Tallahassee, Florida –
When out-of-state family members make the painful decision to find a professional guardian to look after the affairs of an elderly loved one, they want to be sure the person they hire is fully qualified to serve in that important role. When judges need to appoint a legal guardian for a Floridian who can’t make his or her own decisions, they want the same assurance.
Thanks to a new online system launched by the Statewide Public Guardianship Office, families and judges can be sure in real time who is – and who is not – a fully qualified guardian. The rollout of the new system comes during Florida Guardianship Month, which runs all of October.
Guardians serve as legal representatives for Floridians who are no longer able to make decisions for themselves. Public guardians serve on behalf of indigent Floridians who don’t have resources, family or friends to help them, while professional guardians may be hired to protect another’s interests. In the last year Florida’s public guardians assisted more than 2,500 incapacitated persons through 15 public guardianship programs serving 20 Florida counties.
The Statewide Public Guardianship Office, a unit of the Department of Elder Affairs, currently has 396 registered professional guardians, a number that changes each week as new guardians are added and others’ registration expires. Previously, the official online listing of registered professional guardians was updated only once each week. As a result, for example, brand-new guardians could show up in court for a vital proceeding but the judge would not be able to verify whether that person was actually a registered guardian. In such a situation, the judge would run the risk of allowing an unauthorized person to carry out guardian duties or denying that opportunity to someone who was properly qualified to serve.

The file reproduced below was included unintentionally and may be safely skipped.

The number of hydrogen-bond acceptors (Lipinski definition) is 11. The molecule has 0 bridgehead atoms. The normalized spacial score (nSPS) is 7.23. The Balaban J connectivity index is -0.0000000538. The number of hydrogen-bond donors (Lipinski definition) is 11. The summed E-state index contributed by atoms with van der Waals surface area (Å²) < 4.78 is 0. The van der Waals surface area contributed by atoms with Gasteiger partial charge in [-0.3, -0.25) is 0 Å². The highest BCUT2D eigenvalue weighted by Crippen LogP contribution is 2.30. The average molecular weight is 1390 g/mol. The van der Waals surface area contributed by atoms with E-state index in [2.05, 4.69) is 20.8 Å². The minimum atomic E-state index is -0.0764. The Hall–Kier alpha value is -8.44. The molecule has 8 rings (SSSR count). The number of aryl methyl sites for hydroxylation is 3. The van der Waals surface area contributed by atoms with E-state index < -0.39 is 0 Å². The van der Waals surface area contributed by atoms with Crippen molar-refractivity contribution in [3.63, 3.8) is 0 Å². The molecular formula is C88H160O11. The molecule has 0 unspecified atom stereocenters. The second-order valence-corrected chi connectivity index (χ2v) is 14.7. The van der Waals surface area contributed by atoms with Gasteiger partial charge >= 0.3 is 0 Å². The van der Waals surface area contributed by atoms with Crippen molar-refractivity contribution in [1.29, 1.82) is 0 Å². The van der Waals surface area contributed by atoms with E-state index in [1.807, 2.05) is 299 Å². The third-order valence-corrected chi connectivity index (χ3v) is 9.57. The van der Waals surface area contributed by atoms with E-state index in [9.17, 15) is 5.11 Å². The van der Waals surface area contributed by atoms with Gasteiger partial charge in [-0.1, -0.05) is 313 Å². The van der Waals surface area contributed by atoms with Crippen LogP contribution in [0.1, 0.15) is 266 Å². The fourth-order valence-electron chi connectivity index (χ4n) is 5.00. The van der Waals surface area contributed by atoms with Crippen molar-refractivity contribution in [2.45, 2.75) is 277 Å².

At the request of the guardian community, the Statewide Public Guardianship Office developed the online system to resolve the problem. The new system, which updates in real time, enables family members, judges and others to learn immediately whether a person is in fact a qualified guardian.
“We are excited to be able to offer this valuable resource to our partners in the court system and to the community at large,” said Yolanda Siples, director of the Statewide Public Guardianship Office. “With the real-time capabilities of the new system, individuals can feel assured that the guardians appointed to represent their loved ones have met the criteria and are properly registered.”
The new real-time system identifies current guardians and indicates former guardians who are no longer qualified to serve in that role. The listing is available through the link below.